How is Pododermatitis in Dogs Diagnosed?
Establishing the underlying cause of pododermatitis requires a methodical approach. This typically involves your veterinarian taking a detailed medical history, conducting a thorough physical exam, and running diagnostic tests. Dr. Rosales wants to know when the owner first noticed the problem, whether it started in one paw or all four, and if it’s symmetrical. Your veterinarian might also ask about other pets in the household, where your dog exercises, their diet, and if they’re on any medication.
The history and physical exam help your veterinarian decide which route to go down regarding testing. “If the dog is 10 years old and has never had a foot problem and now has these crusty, awful feet, I wouldn’t be too worried about allergies,” Dr. Rosales says. In these instances, an autoimmune or hormonal disorder is more likely.
Dr. Rosales explains that testing can be multifaceted, but typically involves taking skin samples. This might include hair plucking, scrapings, or fine needle aspirations. These samples help detect infections, cancer, and other primary and secondary causes. “Sometimes, I have to take a biopsy of different areas on the foot so that it can give me an idea of what’s going on,” Dr. Rosales says. If the pododermatitis affects more than one paw, samples may need to be taken from each to establish if they have different infections.
Blood work and endocrine analysis to detect hormonal or autoimmune disorders or X-rays to detect foreign bodies might be on the diagnostic list. If your veterinarian suspects allergies, they may suggest a food trial or allergy testing.
How to Treat Pododermatitis in Dogs
Treatment for pododermatitis is usually two–pronged. Your veterinarian will deal with any secondary infection and establish a treatment plan for the primary cause.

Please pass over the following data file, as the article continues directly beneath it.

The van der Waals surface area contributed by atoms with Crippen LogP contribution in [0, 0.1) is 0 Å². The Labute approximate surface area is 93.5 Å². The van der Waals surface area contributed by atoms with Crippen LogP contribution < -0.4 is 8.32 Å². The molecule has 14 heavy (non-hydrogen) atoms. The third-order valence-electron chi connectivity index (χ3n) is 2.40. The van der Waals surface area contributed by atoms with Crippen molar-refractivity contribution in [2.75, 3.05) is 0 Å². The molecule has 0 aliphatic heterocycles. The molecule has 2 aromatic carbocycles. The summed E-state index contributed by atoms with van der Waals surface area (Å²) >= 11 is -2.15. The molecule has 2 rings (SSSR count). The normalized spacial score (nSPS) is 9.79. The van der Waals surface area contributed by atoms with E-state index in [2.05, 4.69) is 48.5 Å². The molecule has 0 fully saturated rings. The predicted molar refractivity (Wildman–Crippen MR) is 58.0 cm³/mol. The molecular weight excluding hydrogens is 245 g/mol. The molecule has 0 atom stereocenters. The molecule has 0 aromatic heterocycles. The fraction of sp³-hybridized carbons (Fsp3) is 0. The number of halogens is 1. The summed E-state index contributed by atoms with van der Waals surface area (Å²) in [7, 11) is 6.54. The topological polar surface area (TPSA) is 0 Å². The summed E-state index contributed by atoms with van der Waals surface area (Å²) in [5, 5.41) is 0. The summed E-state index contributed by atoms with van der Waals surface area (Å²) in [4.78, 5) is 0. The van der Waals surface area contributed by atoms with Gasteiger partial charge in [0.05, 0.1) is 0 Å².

Treating Secondary Causes
“There’s a high likelihood your dog will get a secondary bacterial or yeast infection,” Dr. Rosales says. “It’s important to treat that because this causes a lot of the itchiness, inflammation, and pain the pet is feeling.” Immediately treating any infection removes the risk of it worsening and can offer comfort to your dog while working on a treatment plan for the primary cause of the pododermatitis.
Typically, treating any secondary infection involves administering antibiotics and sometimes antifungal medication.
Treating Primary Causes
Because there are so many primary causes of pododermatitis, treatment options vary greatly depending on the diagnosis. It could involve individual or combination drug therapies, topical creams, pain management, anti-itch medications, lifestyle changes, special gear (such as boots when it relates to a confirmation issue), and possibly surgery for the removal of foreign bodies or cancer diagnoses. Some treatments will be temporary, and others might be lifelong.
For some food and contact hypersensitivities, avoiding ingestion or contact with the allergens is possible. “If it’s a pollen allergy, then I need to put the pet on some allergy medicine to stop it from chewing and licking its paw,” Dr. Rosales says. Antihistamines, oral antibiotics, and regular foot baths with special medicated shampoo can make a big difference in managing the symptoms and discomfort. Immunotherapy treatment and hyposensitization vaccines are other avenues your veterinarian might explore depending on the type and severity of the allergy.
Surgery may be considered as a last resort when the pododermatitis results in changes to the paw that cause ongoing discomfort. However, Dr. Rosales recommends alternative management strategies as the surgery is complex and often leads to postoperative complications and potential further conformational issues. Plus, the inflammation can still reoccur.
Pododermatitis in Dogs Prognosis
“The prognosis really depends on the underlying cause,” Dr. Rosales says. Fortunately, for the most common cause, she says the prognosis is pretty good because it’s possible to manage allergic diseases. A positive outcome is also typical for pododermatitis caused by things like foreign bodies, parasitic diseases, or nutritional disorders.
For some disorders and diseases, such as cancer, the prognosis isn’t so good. “There’s also a metabolic disorder called hepatic cutaneous syndrome, and that’s a really bad disease that has a poor prognosis,” Dr. Rosales says. When pododermatitis causes severe damage to the paws, this can result in recurrent problems that require lifelong care. The pododermatitis may also require continual management when it relates to conformational issues or serious autoimmune conditions.